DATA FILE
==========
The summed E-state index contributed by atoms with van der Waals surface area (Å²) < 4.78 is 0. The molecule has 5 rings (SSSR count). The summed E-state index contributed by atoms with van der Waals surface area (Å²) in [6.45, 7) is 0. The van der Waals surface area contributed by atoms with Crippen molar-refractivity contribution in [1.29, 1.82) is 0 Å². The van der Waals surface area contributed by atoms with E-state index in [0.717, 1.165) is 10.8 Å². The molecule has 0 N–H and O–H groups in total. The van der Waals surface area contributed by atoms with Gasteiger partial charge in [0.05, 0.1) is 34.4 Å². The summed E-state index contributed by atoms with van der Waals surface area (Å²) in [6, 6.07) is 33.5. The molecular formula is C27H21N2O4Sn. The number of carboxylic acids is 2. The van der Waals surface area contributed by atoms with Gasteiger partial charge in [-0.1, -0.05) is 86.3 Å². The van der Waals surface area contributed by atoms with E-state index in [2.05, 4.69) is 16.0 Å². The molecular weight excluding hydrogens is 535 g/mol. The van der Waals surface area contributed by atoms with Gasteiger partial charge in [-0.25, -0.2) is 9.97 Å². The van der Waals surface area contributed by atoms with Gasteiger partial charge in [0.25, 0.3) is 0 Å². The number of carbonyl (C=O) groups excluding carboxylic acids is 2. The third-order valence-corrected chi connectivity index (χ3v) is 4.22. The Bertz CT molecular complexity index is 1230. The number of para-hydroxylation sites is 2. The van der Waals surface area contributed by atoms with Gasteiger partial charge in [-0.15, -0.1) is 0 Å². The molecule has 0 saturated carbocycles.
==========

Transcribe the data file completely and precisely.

The summed E-state index contributed by atoms with van der Waals surface area (Å²) < 4.78 is 0. The molecule has 5 rings (SSSR count). The summed E-state index contributed by atoms with van der Waals surface area (Å²) in [6.45, 7) is 0. The van der Waals surface area contributed by atoms with Crippen molar-refractivity contribution in [1.29, 1.82) is 0 Å². The van der Waals surface area contributed by atoms with E-state index in [0.717, 1.165) is 10.8 Å². The molecule has 0 N–H and O–H groups in total. The van der Waals surface area contributed by atoms with Gasteiger partial charge in [0.05, 0.1) is 34.4 Å². The summed E-state index contributed by atoms with van der Waals surface area (Å²) in [6, 6.07) is 33.5. The molecular formula is C27H21N2O4Sn. The number of carboxylic acids is 2. The van der Waals surface area contributed by atoms with Gasteiger partial charge in [-0.1, -0.05) is 86.3 Å². The van der Waals surface area contributed by atoms with E-state index in [2.05, 4.69) is 16.0 Å². The molecular weight excluding hydrogens is 535 g/mol. The van der Waals surface area contributed by atoms with Gasteiger partial charge in [-0.25, -0.2) is 9.97 Å². The van der Waals surface area contributed by atoms with Gasteiger partial charge in [0.25, 0.3) is 0 Å². The number of carbonyl (C=O) groups excluding carboxylic acids is 2. The third-order valence-corrected chi connectivity index (χ3v) is 4.22. The Bertz CT molecular complexity index is 1230. The number of para-hydroxylation sites is 2. The van der Waals surface area contributed by atoms with Gasteiger partial charge in [-0.15, -0.1) is 0 Å². The molecule has 0 saturated carbocycles.